Replicating the print product online exactly is madness – because the digital audience wants something different. Not looking at digital data and letting it influence the news agenda in the newsroom because you believe journalists know what the audience want is madness. Assuming that just because people tell you they don’t buy the paper because they read it online means they’re reading your content exactly the same way online as in print is madness.
Superb piece by David Higgerson on the supposed folly of giving away news content for free, and the bigger issues that make it hard for newspapers to make money online.
The idea that print news organisations could have solved all their current woes by charging online from the start is seductive, but – as David says – it’s also wrong. There are plenty of other things papers got wrong in the early days that are causing long-term ill effects: lack of archives & link rot caused by crazy self-deleting CMSes; refusal to participate in standard web link economy; shovelling content to the web without making it web-friendly; assuming print editors understood web audiences without giving them any tools or training to help them do so.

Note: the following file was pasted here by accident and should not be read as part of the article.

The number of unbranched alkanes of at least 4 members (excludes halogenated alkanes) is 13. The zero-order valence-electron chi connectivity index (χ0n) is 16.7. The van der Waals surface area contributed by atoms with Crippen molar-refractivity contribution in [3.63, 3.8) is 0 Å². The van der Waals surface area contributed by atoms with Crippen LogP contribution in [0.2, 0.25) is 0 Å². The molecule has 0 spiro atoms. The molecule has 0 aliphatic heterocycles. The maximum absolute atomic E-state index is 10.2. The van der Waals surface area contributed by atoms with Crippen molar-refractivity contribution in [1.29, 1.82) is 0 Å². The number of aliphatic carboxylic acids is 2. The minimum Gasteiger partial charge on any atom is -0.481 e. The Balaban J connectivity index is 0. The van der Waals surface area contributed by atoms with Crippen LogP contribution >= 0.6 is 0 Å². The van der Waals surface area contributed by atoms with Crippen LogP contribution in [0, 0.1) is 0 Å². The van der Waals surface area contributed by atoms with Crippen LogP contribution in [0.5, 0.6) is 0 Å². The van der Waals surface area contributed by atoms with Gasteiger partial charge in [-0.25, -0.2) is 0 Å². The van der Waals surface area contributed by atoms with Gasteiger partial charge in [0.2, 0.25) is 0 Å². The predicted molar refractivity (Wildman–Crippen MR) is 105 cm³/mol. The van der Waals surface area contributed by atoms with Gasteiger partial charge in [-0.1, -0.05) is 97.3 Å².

Lack of early investment online is a less seductively simple explanation for current difficulties attracting and monetizing an audience, but laying it all at the feet of a failure to charge is telling a simple story in place of a complex one, and missing a big opportunity to learn.
I'm a journalist-type tech-ish geek person, working in that interesting ambiguous place where reporting the news meets all sorts of peripheral skills. In my spare time I herd zombies, design games and write stuff.
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